Interview with
“Bioripple” Author and Artist Nir Levie

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The future of technology and its effect on society is a subject matter that is on most people’s minds at one time or another. Artist/writer Nir Levie has released a new graphic novel “Bioripple” through Heavy Metal Publishing, which envisions a not-too-distant future in a beautifully artistic and cerebral way. The Geek Post got a chance to ask Nir some questions about his work and his life.

The Interview

GeekPost: As an architect, you deal with technical drawings in your occupation. The art style for “Bioripple” is unique and visceral. Can you tell us how you chose this art style and what challenges arose?

NirLevie: My art style evolved during many years of drawing. I don’t feel it as a choice, it’s more like a gradual flux of ideas -Which sometimes coalesce, and other times contradict each other. Some of these ideas are just mistakes I chose willingly to adopt, and others are direct influence from an external reference. That being said, I did choose specific themes before drawing BIORIPPLE. First, I wanted to tell the story from the points of view of the two main characters – Emily and Tim, but the problem was how to present a lot of information in a small panel where what you “see” is what the character “sees”? That led me to study how humans see in perspective. I came across an article called Natural Perspective: Mapping Visual Space with Art and Science by Alistair Burleigh, Robert Pepperell and Nicole Ruta. The study helped me develop a grid that better resembles how the human eye sees. The fisheye distortion conveys more information in a specific view like a panel or a page and allows me to delineate more in less space. Another example is the color palettes in BIORIPPLE. Again, this idea came from a constraint. Every page in the book contains two different sequential points of view. That was a key idea I wanted to keep. But that could have made for a confusing experience for the reader. I chose two limited color palettes to help differentiate between Emily’s arch and Tim’s arch. A lot of the visual ideas in BIORIPPLE came to me in dreams. I usually write them down in a journal in the hopes that they could be an idea trying to find me. I see ideas as entities that exist in the ether which attempt to contact hosts to spread themselves. I try to notice unusual things and record them for later inspiration. As for direct influences I could name Goya, E.M. Lilen, Peter Chung and more.

GeekPost: You have some very interesting characters in your latest graphic novel. Is there one in particular that you identify with? Is it Tim?

NirLevie: There are parts of me in all the characters I create. I usually write dialogue from my life experience. I record interesting interactions or overheard conversations I find important. I write in a mathematical way, and not emotionally. I chose the characters’ personalities to reflect the main theme of the story. In BIORIPPLE Tim and Emily start off as opposites. Emily – A police teacher – A “stopper”, a means of control and limiting. And Tim – The architecture teacher – A creator, a “starter”. Through the story the characters change and evolve. I feel like personally I can sometimes be Tim and other times Emily, Depending on the situation.

GeekPost: There are a lot of things going on with web3 and metaverse that is always in the back of our minds. The subject of your graphic novel and the Geodesics blending tech and humanity and its effects on society are intriguing. How did you come up with the concept?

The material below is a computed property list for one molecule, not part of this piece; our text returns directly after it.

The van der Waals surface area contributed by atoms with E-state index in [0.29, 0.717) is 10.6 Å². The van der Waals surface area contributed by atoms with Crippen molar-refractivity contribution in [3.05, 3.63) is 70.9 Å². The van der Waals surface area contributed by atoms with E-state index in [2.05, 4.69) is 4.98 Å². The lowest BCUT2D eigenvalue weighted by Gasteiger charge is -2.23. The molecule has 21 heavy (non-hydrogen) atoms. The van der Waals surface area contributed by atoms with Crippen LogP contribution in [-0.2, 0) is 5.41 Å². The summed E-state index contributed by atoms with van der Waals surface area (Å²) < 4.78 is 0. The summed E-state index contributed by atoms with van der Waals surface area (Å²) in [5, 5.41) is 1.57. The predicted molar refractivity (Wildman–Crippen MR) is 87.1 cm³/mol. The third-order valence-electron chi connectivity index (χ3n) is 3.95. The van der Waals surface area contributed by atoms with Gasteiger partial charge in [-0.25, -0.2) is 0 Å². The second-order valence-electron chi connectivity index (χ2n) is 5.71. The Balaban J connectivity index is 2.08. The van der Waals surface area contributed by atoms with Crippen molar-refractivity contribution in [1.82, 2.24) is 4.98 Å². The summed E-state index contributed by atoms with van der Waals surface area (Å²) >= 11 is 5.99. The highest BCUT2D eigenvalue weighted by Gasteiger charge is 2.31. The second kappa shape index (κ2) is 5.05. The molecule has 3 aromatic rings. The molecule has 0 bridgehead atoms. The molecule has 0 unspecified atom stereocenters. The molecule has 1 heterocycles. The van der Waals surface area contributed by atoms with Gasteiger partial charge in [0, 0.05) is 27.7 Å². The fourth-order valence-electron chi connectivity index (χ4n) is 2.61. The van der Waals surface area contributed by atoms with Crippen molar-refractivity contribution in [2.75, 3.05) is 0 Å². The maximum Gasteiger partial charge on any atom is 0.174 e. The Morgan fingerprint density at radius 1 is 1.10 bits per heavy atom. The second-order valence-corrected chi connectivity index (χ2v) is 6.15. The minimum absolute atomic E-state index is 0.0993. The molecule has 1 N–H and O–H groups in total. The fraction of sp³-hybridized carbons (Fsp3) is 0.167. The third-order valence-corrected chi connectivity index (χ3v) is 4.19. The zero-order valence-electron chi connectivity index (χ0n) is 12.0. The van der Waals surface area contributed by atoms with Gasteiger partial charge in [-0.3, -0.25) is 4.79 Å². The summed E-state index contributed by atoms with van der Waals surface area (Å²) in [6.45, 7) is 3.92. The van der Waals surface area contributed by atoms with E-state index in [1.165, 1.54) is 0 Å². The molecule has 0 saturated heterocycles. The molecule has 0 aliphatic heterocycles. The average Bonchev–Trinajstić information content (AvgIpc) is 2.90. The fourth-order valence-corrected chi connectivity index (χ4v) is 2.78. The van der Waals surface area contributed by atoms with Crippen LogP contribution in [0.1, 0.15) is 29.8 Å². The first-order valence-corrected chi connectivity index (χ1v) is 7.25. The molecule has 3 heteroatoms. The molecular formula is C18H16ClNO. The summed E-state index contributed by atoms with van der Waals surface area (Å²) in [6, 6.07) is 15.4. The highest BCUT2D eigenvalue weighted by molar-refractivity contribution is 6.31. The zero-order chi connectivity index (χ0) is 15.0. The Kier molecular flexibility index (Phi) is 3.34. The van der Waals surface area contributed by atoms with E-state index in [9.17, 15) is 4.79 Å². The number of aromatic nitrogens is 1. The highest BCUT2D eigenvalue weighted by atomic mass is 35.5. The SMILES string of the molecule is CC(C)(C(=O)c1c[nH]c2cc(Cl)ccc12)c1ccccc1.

Interview Continues Below Image

NirLevie: I was interested in the concept of free choice as opposed to determinism. I was thinking that this contradiction is very relevant today but It’s also not new in any way. An old Jewish saying “הכל צפוי והרשות נתונה” which translates poorly to “all is foreseen yet choice is given”, was repeating in my mind.  I was also inspired by Yuval Noah Harari who speaks a lot about this subject. The real danger of AI is that it will be so integrated into our bodies that it will be inseparable from us as beings, making us vulnerable to attacks and misuse by bad actors. In BIORIPPLE the AI, Geodesics, represents that idea.

I was also interested in past movements that opposed technology. Personally, I’m in the middle between opposing potentially dangerous technologies and the belief that new technologies can’t be really halted. I became interested in the Luddite movement. They were a collective of textile workers that physically sabotaged textile machinery. Many of the anti-technology organizations that came after drew inspiration from their manifesto. But I think that the Luddites are not understood correctly. Their real idea was to oppose the misuse of technology by people in power. Technology is not “good” or “bad” inherently, it is how we choose to use it that matters. The Metaverse for example is not a dangerous technology. But it has dangerous potential – The misuse of its infrastructure for means of control, for instance. But it can also be used for good. I believe the technology itself cannot be stopped, but we can act in political ways to stop this misuse.

All these concepts were floating in my head when I started building the world of BIORIPPLE. I used ideas that came to me in dreams to represent the opposing force to the powerful AI – Biology, nature, and organic matter.

GeekPost: The last frame in the comic was done in a genius way. It leaves us looking forward to the next one. What can you tell us about your decision for that page?